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Supervisory Insights

Bank Investment in Securitizations: The New Regulatory Landscape in Brief

Last Updated: April 14, 2023

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The recent financial crisis provided a reminder of the risks that can be embedded in securitizations and other complex investment instruments. Many investment grade securitizations previously believed by many to be among the lowest risk investment alternatives suffered significant losses during the crisis. Prior to the crisis, the marketplace provided hints about the embedded risks in these securitizations, but many of these hints were ignored. For example, highly rated securitization tranches were yielding significantly greater returns than similarly rated non-securitization investments. Investors found highly rated, highyielding securitization structures to be “too good to pass up,” and many investors, including community banks, invested heavily in these instruments. Unfortunately, when the financial crisis hit, the credit ratings of these investments proved “too good to be true;” credit downgrades and financial losses ensued.

In the aftermath of the financial crisis, interest rates have remained at historic lows, and the allure of highly rated, high-yielding securitization structures remains. Much has been done to mitigate the problems experienced during the financial crisis with respect to securitizations. Congress responded with the Dodd-Frank Wall Street Reform and Consumer Protection Act (Dodd-Frank Act), and regulators developed and issued regulations and other guidance designed to increase investment management standards and capital requirements.

The gist of these new requirements is simple: banks should understand the risks associated with the securities they buy and should have reasonable assurance of receiving scheduled payments of principal and interest. This article summarizes the most pertinent of these requirements and provides practical advice on how the investment decision process can be structured so the bank complies with the requirements.

The guidance and regulations applicable to bank investment activities reviewed in this article are:

The OCC’s 12 CFR, Parts 1, 5, 16, 28, and 160. Alternatives to the Use of External Credit Ratings in the Regulations of the OCC

This OCC regulation implemented Section 939A of the Dodd-Frank Act, which required bank regulators to remove references to credit ratings in regulations pertaining to investments and substitute alternative standards of creditworthiness. The final rule was published in the Federal Register on June 13, 2012 and became effective on January 1, 2013. This rule did not drastically shift prescribed bank practice, but rather clarified examiners’ intent to focus on pre-purchase analysis and credit monitoring. This subject was addressed in a Supervisory Insights article titled, “Credit Risk Assessment of Bank Investment Portfolios.”1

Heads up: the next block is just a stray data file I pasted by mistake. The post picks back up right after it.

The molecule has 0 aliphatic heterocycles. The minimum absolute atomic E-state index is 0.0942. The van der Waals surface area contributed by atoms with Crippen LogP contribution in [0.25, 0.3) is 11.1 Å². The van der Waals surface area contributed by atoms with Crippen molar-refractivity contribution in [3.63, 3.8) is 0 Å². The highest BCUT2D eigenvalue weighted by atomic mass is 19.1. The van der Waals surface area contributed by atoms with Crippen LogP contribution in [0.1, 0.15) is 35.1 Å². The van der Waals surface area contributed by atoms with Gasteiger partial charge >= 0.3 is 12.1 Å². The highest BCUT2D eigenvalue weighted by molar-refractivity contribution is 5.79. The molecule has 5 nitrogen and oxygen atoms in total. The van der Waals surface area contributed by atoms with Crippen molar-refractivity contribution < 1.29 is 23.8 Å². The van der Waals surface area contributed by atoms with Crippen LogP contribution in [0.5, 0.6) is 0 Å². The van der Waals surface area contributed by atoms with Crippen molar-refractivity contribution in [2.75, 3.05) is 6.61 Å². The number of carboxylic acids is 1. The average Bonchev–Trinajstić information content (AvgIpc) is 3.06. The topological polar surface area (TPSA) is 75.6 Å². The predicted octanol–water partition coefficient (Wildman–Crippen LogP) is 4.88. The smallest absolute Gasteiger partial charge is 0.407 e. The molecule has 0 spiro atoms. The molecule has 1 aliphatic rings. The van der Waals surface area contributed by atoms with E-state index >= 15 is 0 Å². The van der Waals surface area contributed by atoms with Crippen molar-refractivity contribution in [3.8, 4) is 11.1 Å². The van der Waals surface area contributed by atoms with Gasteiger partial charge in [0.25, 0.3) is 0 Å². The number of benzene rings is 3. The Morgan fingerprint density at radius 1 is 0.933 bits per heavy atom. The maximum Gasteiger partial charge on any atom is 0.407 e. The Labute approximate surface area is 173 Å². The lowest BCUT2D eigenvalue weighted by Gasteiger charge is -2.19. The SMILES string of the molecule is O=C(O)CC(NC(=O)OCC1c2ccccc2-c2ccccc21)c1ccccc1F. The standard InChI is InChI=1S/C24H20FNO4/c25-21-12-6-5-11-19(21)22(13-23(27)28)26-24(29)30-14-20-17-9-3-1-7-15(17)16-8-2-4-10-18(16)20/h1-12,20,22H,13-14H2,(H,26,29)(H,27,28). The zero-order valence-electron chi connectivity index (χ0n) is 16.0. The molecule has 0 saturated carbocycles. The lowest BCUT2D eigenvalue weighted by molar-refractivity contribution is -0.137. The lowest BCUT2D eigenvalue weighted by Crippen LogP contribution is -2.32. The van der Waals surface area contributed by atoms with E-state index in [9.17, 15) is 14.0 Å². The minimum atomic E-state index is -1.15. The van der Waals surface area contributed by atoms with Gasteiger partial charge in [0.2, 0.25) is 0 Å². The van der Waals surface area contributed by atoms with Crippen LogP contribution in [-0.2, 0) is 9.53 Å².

Prior to the changes implemented by the Dodd-Frank Act, the top four rating bands assigned by nationally recognized statistical ratings organizations for fixed-income securities were generally considered “investment grade” by bank regulators. With some exceptions outlined below, bank management is now required to perform appropriate due diligence, and conclude that the risk of default is low and the issuer has adequate capacity to pay the principal and interest as scheduled. The rule also requires banks to understand and evaluate the risks of investment securities. For example, the rule states, “Fundamentally…banks should not purchase securities for which they do not understand the risks.”2 

The OCC’s Guidance on Due Diligence Requirements to Determine Eligibility of an Investment

Concurrent with the final rule, the OCC published guidance on due diligence requirements. The OCC guidance states that the following investment securities are generally not subject to the investment grade determination:

  • U.S. Treasury obligations;
  • U.S. agency obligations;
  • Municipal government general obligations; and
  • Municipal revenue bonds–when the investing bank is considered well-capitalized.

For these types of securities, there is no requirement for the investing bank to determine that default risk is low and the issuer has capacity to make scheduled payments. Management is required to assess the potential risks in the pre-purchase analysis and ongoing monitoring. For municipal general obligation bonds and municipal revenue bonds (in the case of well-capitalized banks), an initial credit assessment and regular credit review are required, but the review is not required to meet the test of determining low default risk and adequate payment capacity. Other types of municipal bonds such as Certificates of Participation (COPs) and Tax Increment Financing (TIFs) are neither general obligations nor revenue bonds and, consequently, banks investing in these instruments are required to determine that default risk is low and payment capacity is adequate in the pre-purchase analysis and ongoing monitoring. The OCC’s guidance stipulates that bank management must understand the inherent risks posed by a security before investing. Specifically, the guidance elaborates on expectations of pre-purchase analysis of structured investments, and declares it unsafe and unsound to purchase a complex security without understanding the structure and analyzing the performance under stressed scenarios. Management’s analysis of a particular investment should be documented; the type of documentation varies with the complexity of the investment instrument. For example, a mediumterm note with no call features may be evaluated with comparatively less documentation, while a mezzanine class of a collateralized loan obligation would require substantial documentation to demonstrate an understanding of the instrument and its anticipated performance in stressed scenarios.